Our first really serious operating difficulty was encountered on December 14th, 1904 when a city water main located at Eighty-first Street and Broadway burst and flooded our tracks, putting us out of business for the first time since we began operation. As a consequence of the flood from Seventy-second Street to Ninety-sixth Street all trains were discontinued from 10.15 A.M. until 1.15 P.M.

Without even giving the matter so much as a thought that snow storms would involve the operation of Subway trains in any material way, we were suddenly confronted with our first blizzard on January 4th, 1905. During the storm the temperature on the streets above registered 10 degrees, and in the tunnel it was 35 degrees above zero. Naturally there was a great rush for the Subway which was much warmer than the open and not subject to interruption by the raging storm outside. On that day we hung up our first record for a big day's business, having safely transported 360,000 people, and without losing any time.

January 16th, 1905, saw the south end of the road extended down from Brooklyn Bridge to Fulton Street. While but half of the Fulton Street station, the up side, was ready for business, the General Manager said that half a station was much better than no station at all, therefore the Fulton Street, up side, platform and station was opened a full six months before the downtown side.

Just as we were forgetting about our first blizzard and the big business we did as a result of it, along came blizzard No. 2 on the 26th of January. Recalling the record crowds we carried on the occasion of the first blizzard, we at once prepared for a similar rush on that day, and were surprised in tallying up the day's business to find that we had again broken our record, carrying 411,000 passengers as against 360,000 on January 4th. The day following we did even better, carrying 425,000, and on the third day of the blizzard established a new high record of 446,000 passengers transported without a single mishap. Those three record days were conspicuously marked on our ledger with several asterisks to emphasize the big business done.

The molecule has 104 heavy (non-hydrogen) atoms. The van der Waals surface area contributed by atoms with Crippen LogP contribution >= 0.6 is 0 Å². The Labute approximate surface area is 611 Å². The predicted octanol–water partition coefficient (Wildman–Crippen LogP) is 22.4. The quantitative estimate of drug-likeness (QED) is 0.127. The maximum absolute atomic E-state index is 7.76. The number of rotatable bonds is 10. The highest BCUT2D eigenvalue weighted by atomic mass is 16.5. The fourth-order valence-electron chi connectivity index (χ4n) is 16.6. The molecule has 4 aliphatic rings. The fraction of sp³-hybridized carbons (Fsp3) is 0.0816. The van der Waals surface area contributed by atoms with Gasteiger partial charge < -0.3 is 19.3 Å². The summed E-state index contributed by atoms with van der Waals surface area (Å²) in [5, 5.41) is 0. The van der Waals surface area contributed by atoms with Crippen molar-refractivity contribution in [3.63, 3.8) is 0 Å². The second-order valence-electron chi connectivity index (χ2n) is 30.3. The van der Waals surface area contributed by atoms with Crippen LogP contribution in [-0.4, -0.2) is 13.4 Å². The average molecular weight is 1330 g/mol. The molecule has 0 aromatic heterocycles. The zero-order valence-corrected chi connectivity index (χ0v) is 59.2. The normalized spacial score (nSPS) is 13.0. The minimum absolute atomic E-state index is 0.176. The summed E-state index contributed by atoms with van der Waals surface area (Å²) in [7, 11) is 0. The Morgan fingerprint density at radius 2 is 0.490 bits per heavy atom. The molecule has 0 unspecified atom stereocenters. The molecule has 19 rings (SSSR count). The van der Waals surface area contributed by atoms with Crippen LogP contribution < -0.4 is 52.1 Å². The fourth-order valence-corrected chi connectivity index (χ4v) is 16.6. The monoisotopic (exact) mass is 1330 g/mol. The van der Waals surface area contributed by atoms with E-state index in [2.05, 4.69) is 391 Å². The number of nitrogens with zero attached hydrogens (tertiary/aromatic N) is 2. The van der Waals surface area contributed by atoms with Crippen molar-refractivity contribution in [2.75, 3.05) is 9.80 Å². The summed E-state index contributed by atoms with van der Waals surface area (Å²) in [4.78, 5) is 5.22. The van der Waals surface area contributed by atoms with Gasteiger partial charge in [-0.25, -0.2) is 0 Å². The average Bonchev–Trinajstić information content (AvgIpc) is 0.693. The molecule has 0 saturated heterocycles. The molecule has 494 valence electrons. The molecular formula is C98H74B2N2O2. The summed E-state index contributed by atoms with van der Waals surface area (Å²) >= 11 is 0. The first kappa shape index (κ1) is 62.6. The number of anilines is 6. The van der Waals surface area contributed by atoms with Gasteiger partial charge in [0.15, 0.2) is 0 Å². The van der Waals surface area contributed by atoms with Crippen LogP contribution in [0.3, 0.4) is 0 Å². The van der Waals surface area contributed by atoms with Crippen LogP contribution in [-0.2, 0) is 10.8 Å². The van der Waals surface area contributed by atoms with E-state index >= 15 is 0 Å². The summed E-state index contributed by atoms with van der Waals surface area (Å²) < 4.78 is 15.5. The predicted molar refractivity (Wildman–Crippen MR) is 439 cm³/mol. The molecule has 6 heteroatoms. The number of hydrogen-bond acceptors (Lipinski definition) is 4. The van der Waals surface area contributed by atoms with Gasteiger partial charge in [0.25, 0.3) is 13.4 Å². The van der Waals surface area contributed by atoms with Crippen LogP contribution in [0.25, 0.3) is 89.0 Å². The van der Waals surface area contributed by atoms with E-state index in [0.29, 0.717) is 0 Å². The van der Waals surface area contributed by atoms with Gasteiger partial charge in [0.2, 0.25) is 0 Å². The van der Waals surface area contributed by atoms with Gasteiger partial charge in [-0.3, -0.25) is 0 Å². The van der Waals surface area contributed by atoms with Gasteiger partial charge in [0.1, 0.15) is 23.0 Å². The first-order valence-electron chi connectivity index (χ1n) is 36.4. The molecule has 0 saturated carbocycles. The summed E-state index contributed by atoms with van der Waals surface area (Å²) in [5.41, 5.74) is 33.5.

The traffic of the road increased steadily and rapidly, and nine years later, on January 26th, 1914, without wasting any time to stop and mark in the big business-denoting asterisks to which we pointed so proudly in earlier days, we merely chalked up 1,207,000 passengers as the business done for the day.

We gradually pushed along, progressing step by step, toward either terminal, and by March 15th, 1905, the East side of the Brooklyn Bridge station was opened up for business.

The downtown platforms of both the Wall and Fulton Street stations were opened on June 12th, and on this day the road was again crippled with a second flood, this one occurring just below Grand Central station. As a result of this inundation, the road was cut in two from Sunday night until Tuesday morning, the longest interference with our operation we had thus far encountered.

In rigging out a relief schedule with which to overcome the operating difficulty, the very first train we turned at Wall Street unfortunately got derailed by a piece of pipe falling across the track, which, of course, added to the confusion in which we were already floundering, and made things all around more interesting for every one.

The West Farms Division of the Subway, north of One Hundred and Forty-second Street, was placed in operation on July 10th, 1905, and on the same day the South Ferry loop station was opened.

On March 12th, 1906, the Broadway line, with the exception of the stations at One Hundred and Sixty-eighth Street, One Hundred and Eighty-first Street and Two Hundred and Seventh Street, which were not quite ready at the time, was opened up as far as Two Hundred and Twenty-first Street.

On April 14th the One Hundred and Sixty-eighth Street station was opened, and on May 30th the One Hundred and Eighty-first Street station was also opened.

The Two Hundred and Twenty-fifth Street station of the Broadway line was opened on January 14th, 1907, and on January 27th, 1907, the Two Hundred and Thirtieth Street station of the same line was also opened.

On April 1st, 1907, the Two Hundred and Seventh Street station of the Broadway line was opened.